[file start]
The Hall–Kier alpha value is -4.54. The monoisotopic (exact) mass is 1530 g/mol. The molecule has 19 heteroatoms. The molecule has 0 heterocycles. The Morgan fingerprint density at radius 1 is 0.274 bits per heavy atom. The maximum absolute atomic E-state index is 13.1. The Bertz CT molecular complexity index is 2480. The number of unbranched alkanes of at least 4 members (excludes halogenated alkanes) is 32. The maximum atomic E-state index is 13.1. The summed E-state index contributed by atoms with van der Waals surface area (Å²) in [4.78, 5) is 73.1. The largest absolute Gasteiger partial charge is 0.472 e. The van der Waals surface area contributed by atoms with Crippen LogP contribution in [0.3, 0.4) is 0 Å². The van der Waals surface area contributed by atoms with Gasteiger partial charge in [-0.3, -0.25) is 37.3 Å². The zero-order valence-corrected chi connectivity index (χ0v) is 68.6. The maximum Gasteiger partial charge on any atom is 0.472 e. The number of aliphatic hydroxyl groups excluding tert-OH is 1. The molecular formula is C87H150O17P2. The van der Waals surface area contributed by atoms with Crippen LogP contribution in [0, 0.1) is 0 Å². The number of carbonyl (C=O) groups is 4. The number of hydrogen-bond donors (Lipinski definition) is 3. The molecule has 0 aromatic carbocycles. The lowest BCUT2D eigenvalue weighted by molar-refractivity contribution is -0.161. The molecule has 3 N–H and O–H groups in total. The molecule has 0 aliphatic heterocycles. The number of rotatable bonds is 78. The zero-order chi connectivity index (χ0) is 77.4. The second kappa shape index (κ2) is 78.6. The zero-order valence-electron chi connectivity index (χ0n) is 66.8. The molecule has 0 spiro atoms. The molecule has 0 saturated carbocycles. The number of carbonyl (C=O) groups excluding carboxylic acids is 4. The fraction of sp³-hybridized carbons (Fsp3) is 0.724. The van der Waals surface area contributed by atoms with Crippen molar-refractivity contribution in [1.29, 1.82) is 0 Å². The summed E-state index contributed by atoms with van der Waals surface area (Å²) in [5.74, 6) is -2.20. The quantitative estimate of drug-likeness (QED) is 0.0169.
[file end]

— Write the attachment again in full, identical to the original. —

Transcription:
The Hall–Kier alpha value is -4.54. The monoisotopic (exact) mass is 1530 g/mol. The molecule has 19 heteroatoms. The molecule has 0 heterocycles. The Morgan fingerprint density at radius 1 is 0.274 bits per heavy atom. The maximum absolute atomic E-state index is 13.1. The Bertz CT molecular complexity index is 2480. The number of unbranched alkanes of at least 4 members (excludes halogenated alkanes) is 32. The maximum atomic E-state index is 13.1. The summed E-state index contributed by atoms with van der Waals surface area (Å²) in [4.78, 5) is 73.1. The largest absolute Gasteiger partial charge is 0.472 e. The van der Waals surface area contributed by atoms with Crippen LogP contribution in [0.3, 0.4) is 0 Å². The van der Waals surface area contributed by atoms with Gasteiger partial charge in [-0.3, -0.25) is 37.3 Å². The zero-order valence-corrected chi connectivity index (χ0v) is 68.6. The maximum Gasteiger partial charge on any atom is 0.472 e. The number of aliphatic hydroxyl groups excluding tert-OH is 1. The molecular formula is C87H150O17P2. The van der Waals surface area contributed by atoms with Crippen LogP contribution in [0, 0.1) is 0 Å². The number of carbonyl (C=O) groups is 4. The number of hydrogen-bond donors (Lipinski definition) is 3. The molecule has 0 aromatic carbocycles. The lowest BCUT2D eigenvalue weighted by molar-refractivity contribution is -0.161. The molecule has 3 N–H and O–H groups in total. The molecule has 0 aliphatic heterocycles. The number of rotatable bonds is 78. The zero-order chi connectivity index (χ0) is 77.4. The second kappa shape index (κ2) is 78.6. The zero-order valence-electron chi connectivity index (χ0n) is 66.8. The molecule has 0 spiro atoms. The molecule has 0 saturated carbocycles. The number of carbonyl (C=O) groups excluding carboxylic acids is 4. The fraction of sp³-hybridized carbons (Fsp3) is 0.724. The van der Waals surface area contributed by atoms with Crippen molar-refractivity contribution in [1.29, 1.82) is 0 Å². The summed E-state index contributed by atoms with van der Waals surface area (Å²) in [5.74, 6) is -2.20. The quantitative estimate of drug-likeness (QED) is 0.0169.